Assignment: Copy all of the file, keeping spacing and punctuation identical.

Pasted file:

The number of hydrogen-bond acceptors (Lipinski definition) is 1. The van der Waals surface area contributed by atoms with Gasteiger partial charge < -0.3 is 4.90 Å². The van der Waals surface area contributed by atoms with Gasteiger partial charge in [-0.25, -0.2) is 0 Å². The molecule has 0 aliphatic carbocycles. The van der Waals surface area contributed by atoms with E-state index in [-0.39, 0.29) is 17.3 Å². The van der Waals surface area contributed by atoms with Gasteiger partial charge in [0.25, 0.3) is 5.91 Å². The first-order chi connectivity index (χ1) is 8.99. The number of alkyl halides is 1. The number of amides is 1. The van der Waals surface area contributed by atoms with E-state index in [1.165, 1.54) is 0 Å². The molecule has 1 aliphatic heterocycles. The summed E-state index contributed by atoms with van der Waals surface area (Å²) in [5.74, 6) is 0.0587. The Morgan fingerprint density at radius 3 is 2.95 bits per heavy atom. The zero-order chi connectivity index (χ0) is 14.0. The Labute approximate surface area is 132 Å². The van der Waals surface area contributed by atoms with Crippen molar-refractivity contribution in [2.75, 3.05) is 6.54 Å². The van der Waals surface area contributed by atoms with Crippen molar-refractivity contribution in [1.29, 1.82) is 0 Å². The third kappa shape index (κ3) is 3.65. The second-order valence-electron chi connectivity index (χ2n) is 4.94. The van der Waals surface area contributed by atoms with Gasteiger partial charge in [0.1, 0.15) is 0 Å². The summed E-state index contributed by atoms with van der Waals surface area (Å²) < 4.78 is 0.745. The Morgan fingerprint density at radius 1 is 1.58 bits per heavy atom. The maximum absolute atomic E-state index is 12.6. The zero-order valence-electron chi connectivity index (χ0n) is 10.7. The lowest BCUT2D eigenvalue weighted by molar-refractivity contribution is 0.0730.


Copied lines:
The number of hydrogen-bond acceptors (Lipinski definition) is 1. The van der Waals surface area contributed by atoms with Gasteiger partial charge < -0.3 is 4.90 Å². The van der Waals surface area contributed by atoms with Gasteiger partial charge in [-0.25, -0.2) is 0 Å². The molecule has 0 aliphatic carbocycles. The van der Waals surface area contributed by atoms with E-state index in [-0.39, 0.29) is 17.3 Å². The van der Waals surface area contributed by atoms with Gasteiger partial charge in [0.25, 0.3) is 5.91 Å². The first-order chi connectivity index (χ1) is 8.99. The number of alkyl halides is 1. The number of amides is 1. The van der Waals surface area contributed by atoms with E-state index in [1.165, 1.54) is 0 Å². The molecule has 1 aliphatic heterocycles. The summed E-state index contributed by atoms with van der Waals surface area (Å²) in [5.74, 6) is 0.0587. The Morgan fingerprint density at radius 3 is 2.95 bits per heavy atom. The zero-order chi connectivity index (χ0) is 14.0. The Labute approximate surface area is 132 Å². The van der Waals surface area contributed by atoms with Crippen molar-refractivity contribution in [2.75, 3.05) is 6.54 Å². The van der Waals surface area contributed by atoms with Crippen molar-refractivity contribution in [1.29, 1.82) is 0 Å². The third kappa shape index (κ3) is 3.65. The second-order valence-electron chi connectivity index (χ2n) is 4.94. The van der Waals surface area contributed by atoms with Gasteiger partial charge in [0.1, 0.15) is 0 Å². The summed E-state index contributed by atoms with van der Waals surface area (Å²) < 4.78 is 0.745. The Morgan fingerprint density at radius 1 is 1.58 bits per heavy atom. The maximum absolute atomic E-state index is 12.6. The zero-order valence-electron chi connectivity index (χ0n) is 10.7. The lowest BCUT2D eigenvalue weighted by molar-refractivity contribution is 0.0730.